Mentha aquatica (water mint; syn. Mentha hirsuta Huds.) is a perennial flowering plant in the mint family Lamiaceae. It grows in moist places and is native to much of Europe, northwest Africa and southwest Asia.
|Plant in flower|
Water mint is a herbaceous rhizomatous perennial plant growing to 90 centimetres (35 in) tall. The stems are square in cross section, green or purple, and variably hairy to almost hairless. The rhizomes are wide-spreading, fleshy, and bear fibrous roots. The leaves are ovate to ovate-lanceolate, 2 to 6 centimetres (0.79 to 2.36 in) long and 1 to 4 centimetres (0.39 to 1.57 in) broad, green (sometimes purplish), opposite, toothed, and vary from hairy to nearly hairless. The flowers of the watermint are tiny, densely crowded, purple, tubular, pinkish to lilac in colour and form a terminal hemispherical inflorescence; flowering is from mid to late summer. Water mint is visited by many types of insects, and can be characterized by a generalized pollination syndrome, but can also spread by underground rhizomes. All parts of the plant have a distinctly minty smell. Unbranched, hairless plants, with narrower leaves and paler flowers, native to areas of Sweden and Finland near the Baltic Sea, have been called Mentha aquatica var. litoralis.
Mentha aquatica was first described by Carl Linnaeus in 1753. As with other Mentha species, it was subsequently re-described under a variety of different names; as of July 2019[update], Plants of the World Online listed 87 synonyms, including four forms or varieties that it does not recognize. The cultivated eau de Cologne mint (also known as bergamot mint) is considered to be a variety of this species.
It hybridises with Mentha spicata (spearmint) to produce Mentha × piperita (peppermint), a sterile hybrid; with Mentha suaveolens (apple mint) to produce Mentha × suavis; with Mentha arvensis (corn mint) to produce Mentha × verticillata; and with both M. arvensis and M. spicata to give the tri-species hybrid Mentha × smithiana.
Distribution and habitatEdit
Water mint is native to much of Europe, northern Africa and western Asia. It has been introduced to North and South America, Australia and some Atlantic islands.
As the name suggests, water mint occurs in the shallow margins and channels of streams, rivers, pools, dikes, ditches, canals, wet meadows, marshes and fens. If the plant grows in the water itself, it rises above the surface of the water. It generally occurs on mildly acidic to calcareous (it is common on soft limestone) mineral or peaty soils. M. aquatica can occur in certain fen-meadow habitats such as the Juncus subnodulosus-Cirsium palustre plant association. It is a component of Purple moor grass and rush pastures - a type of Biodiversity ActPlan habitat in the UK.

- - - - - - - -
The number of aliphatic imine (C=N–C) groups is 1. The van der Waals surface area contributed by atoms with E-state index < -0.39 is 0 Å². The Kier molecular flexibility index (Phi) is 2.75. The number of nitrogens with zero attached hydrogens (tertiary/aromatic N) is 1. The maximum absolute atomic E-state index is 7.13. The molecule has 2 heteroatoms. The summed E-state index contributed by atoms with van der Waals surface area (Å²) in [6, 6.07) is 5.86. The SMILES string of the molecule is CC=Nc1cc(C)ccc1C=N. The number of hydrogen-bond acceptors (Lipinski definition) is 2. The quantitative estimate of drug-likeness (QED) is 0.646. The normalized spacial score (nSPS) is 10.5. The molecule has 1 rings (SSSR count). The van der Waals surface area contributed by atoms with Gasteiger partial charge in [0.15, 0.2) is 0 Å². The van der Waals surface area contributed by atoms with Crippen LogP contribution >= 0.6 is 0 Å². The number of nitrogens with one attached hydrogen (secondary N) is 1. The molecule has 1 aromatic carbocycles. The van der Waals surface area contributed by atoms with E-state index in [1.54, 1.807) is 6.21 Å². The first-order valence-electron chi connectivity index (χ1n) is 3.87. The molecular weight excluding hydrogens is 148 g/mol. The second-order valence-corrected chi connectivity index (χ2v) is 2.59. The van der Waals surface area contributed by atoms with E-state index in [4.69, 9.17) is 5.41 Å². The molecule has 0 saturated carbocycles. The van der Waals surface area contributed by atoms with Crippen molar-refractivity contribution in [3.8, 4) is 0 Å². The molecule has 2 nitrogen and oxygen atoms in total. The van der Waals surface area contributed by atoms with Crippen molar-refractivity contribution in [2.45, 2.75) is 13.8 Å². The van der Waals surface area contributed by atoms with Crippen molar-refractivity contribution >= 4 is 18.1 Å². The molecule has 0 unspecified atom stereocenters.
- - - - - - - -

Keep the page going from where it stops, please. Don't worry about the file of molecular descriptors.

It can be used to make a herbal tea. The cultivated variety known as eau de Cologne mint or bergamot mint, is used to produce mentha citrata oil, also known as bergamot mint oil, used in perfumery. Not to be confused with Bergamot essential oil.
corolla mauve, leaves opposite 
|Wikimedia Commons has media related to Mentha aquatica.|
- NatureServe (2013). "Mentha aquatica". IUCN Red List of Threatened Species. 2013. Retrieved 30 January 2015.old-form url
- "The Plant List: A Working List of All Plant Species". Retrieved April 3, 2014.
- Euro+Med Plantbase Project: Mentha aquatica Archived 2011-07-18 at the Wayback Machine
- Flora of NW Europe: Mentha aquatica Archived 2009-06-16 at the Wayback Machine
- Van Der Kooi, C. J.; Pen, I.; Staal, M.; Stavenga, D. G.; Elzenga, J. T. M. (2015). "Competition for pollinators and intra-communal spectral dissimilarity of flowers". Plant Biology. 18 (1): 56–62. doi:10.1111/plb.12328. PMID 25754608.
- Blamey, M. & Grey-Wilson, C. (1989). Flora of Britain and Northern Europe. ISBN 0-340-40170-2
- Huxley, A., ed. (1992). New RHS Dictionary of Gardening. Macmillan ISBN 0-333-47494-5.
- "Water mint: Mentha aquatica". NatureGate. Retrieved 2013-12-13.
- Tucker, Arthur O.; Naczi, Robert F. C. (2007). "Mentha: An Overview of its Classification and Relationships". In Lawrence, Brian M. (ed.). Mint: The Genus Mentha. Boca Raton, Florida: CRC Press, Taylor and Francis Group. pp. 1–39. ISBN 978-0-8493-0779-9.
- "Mentha aquatica L." The International Plant Names Index. Retrieved 2019-07-16.
- "Mentha aquatica L." Plants of the World Online. Royal Botanic Gardens, Kew. Retrieved 2019-07-16.
- C. Michael Hogan. 2009. Marsh Thistle: Cirsium palustre, GlobalTwitcher.com, ed. N. Strömberg Archived 2012-12-13 at the Wayback Machine
- "Bergamot mint herb oil". The Good Scents Company Information System. The Good Scents Company. Retrieved 2019-07-16.
- Rose, Francis (1981). The Wild Flower Key. Frederick Warne & Co. p. 310. ISBN 0-7232-2419-6.